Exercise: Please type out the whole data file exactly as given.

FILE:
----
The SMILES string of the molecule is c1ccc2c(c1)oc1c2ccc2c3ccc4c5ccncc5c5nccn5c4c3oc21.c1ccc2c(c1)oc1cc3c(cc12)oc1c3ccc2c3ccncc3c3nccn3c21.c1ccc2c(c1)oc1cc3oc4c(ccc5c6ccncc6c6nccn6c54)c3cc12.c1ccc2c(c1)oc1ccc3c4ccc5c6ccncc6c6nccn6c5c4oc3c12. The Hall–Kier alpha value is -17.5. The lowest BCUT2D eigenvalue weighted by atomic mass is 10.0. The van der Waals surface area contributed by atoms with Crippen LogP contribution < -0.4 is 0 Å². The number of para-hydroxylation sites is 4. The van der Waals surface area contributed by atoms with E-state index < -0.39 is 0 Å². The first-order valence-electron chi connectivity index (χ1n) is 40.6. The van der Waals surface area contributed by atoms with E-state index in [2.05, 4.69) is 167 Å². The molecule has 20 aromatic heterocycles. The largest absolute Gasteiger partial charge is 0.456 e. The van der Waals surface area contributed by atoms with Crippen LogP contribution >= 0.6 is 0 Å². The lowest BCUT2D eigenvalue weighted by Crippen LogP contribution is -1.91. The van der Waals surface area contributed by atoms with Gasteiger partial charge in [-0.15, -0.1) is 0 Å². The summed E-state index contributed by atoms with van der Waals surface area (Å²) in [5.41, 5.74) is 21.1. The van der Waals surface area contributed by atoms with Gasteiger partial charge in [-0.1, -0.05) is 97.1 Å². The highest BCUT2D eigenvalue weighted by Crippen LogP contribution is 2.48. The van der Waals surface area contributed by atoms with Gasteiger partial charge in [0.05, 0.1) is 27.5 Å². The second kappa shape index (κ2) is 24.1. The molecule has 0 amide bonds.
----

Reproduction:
The SMILES string of the molecule is c1ccc2c(c1)oc1c2ccc2c3ccc4c5ccncc5c5nccn5c4c3oc21.c1ccc2c(c1)oc1cc3c(cc12)oc1c3ccc2c3ccncc3c3nccn3c21.c1ccc2c(c1)oc1cc3oc4c(ccc5c6ccncc6c6nccn6c54)c3cc12.c1ccc2c(c1)oc1ccc3c4ccc5c6ccncc6c6nccn6c5c4oc3c12. The Hall–Kier alpha value is -17.5. The lowest BCUT2D eigenvalue weighted by atomic mass is 10.0. The van der Waals surface area contributed by atoms with Crippen LogP contribution < -0.4 is 0 Å². The number of para-hydroxylation sites is 4. The van der Waals surface area contributed by atoms with E-state index < -0.39 is 0 Å². The first-order valence-electron chi connectivity index (χ1n) is 40.6. The van der Waals surface area contributed by atoms with E-state index in [2.05, 4.69) is 167 Å². The molecule has 20 aromatic heterocycles. The largest absolute Gasteiger partial charge is 0.456 e. The van der Waals surface area contributed by atoms with Crippen LogP contribution >= 0.6 is 0 Å². The lowest BCUT2D eigenvalue weighted by Crippen LogP contribution is -1.91. The van der Waals surface area contributed by atoms with Gasteiger partial charge in [-0.15, -0.1) is 0 Å². The summed E-state index contributed by atoms with van der Waals surface area (Å²) in [5.41, 5.74) is 21.1. The van der Waals surface area contributed by atoms with Gasteiger partial charge in [-0.1, -0.05) is 97.1 Å². The highest BCUT2D eigenvalue weighted by Crippen LogP contribution is 2.48. The van der Waals surface area contributed by atoms with Gasteiger partial charge in [0.05, 0.1) is 27.5 Å². The second kappa shape index (κ2) is 24.1. The molecule has 0 amide bonds.